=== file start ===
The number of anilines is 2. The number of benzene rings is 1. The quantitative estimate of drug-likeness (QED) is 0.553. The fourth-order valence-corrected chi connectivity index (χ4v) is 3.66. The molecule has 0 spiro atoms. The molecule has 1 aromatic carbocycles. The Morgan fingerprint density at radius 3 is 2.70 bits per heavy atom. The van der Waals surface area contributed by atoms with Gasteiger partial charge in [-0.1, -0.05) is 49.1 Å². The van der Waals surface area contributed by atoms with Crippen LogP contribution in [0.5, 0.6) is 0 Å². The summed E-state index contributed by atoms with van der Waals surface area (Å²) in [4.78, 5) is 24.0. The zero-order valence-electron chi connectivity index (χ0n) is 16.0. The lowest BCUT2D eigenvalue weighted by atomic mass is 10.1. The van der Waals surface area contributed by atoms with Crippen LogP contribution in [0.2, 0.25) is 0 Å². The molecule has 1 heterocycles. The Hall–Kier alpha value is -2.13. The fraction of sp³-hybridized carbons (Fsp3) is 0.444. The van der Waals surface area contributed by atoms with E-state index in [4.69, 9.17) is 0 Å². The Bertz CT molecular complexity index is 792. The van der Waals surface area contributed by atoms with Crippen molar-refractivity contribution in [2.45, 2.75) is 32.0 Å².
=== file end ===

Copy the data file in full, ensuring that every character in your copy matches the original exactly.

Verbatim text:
The number of anilines is 2. The number of benzene rings is 1. The quantitative estimate of drug-likeness (QED) is 0.553. The fourth-order valence-corrected chi connectivity index (χ4v) is 3.66. The molecule has 0 spiro atoms. The molecule has 1 aromatic carbocycles. The Morgan fingerprint density at radius 3 is 2.70 bits per heavy atom. The van der Waals surface area contributed by atoms with Gasteiger partial charge in [-0.1, -0.05) is 49.1 Å². The van der Waals surface area contributed by atoms with Crippen LogP contribution in [0.5, 0.6) is 0 Å². The summed E-state index contributed by atoms with van der Waals surface area (Å²) in [4.78, 5) is 24.0. The zero-order valence-electron chi connectivity index (χ0n) is 16.0. The lowest BCUT2D eigenvalue weighted by atomic mass is 10.1. The van der Waals surface area contributed by atoms with Crippen LogP contribution in [0.2, 0.25) is 0 Å². The molecule has 1 heterocycles. The Hall–Kier alpha value is -2.13. The fraction of sp³-hybridized carbons (Fsp3) is 0.444. The van der Waals surface area contributed by atoms with E-state index in [4.69, 9.17) is 0 Å². The Bertz CT molecular complexity index is 792. The van der Waals surface area contributed by atoms with Crippen molar-refractivity contribution in [2.45, 2.75) is 32.0 Å².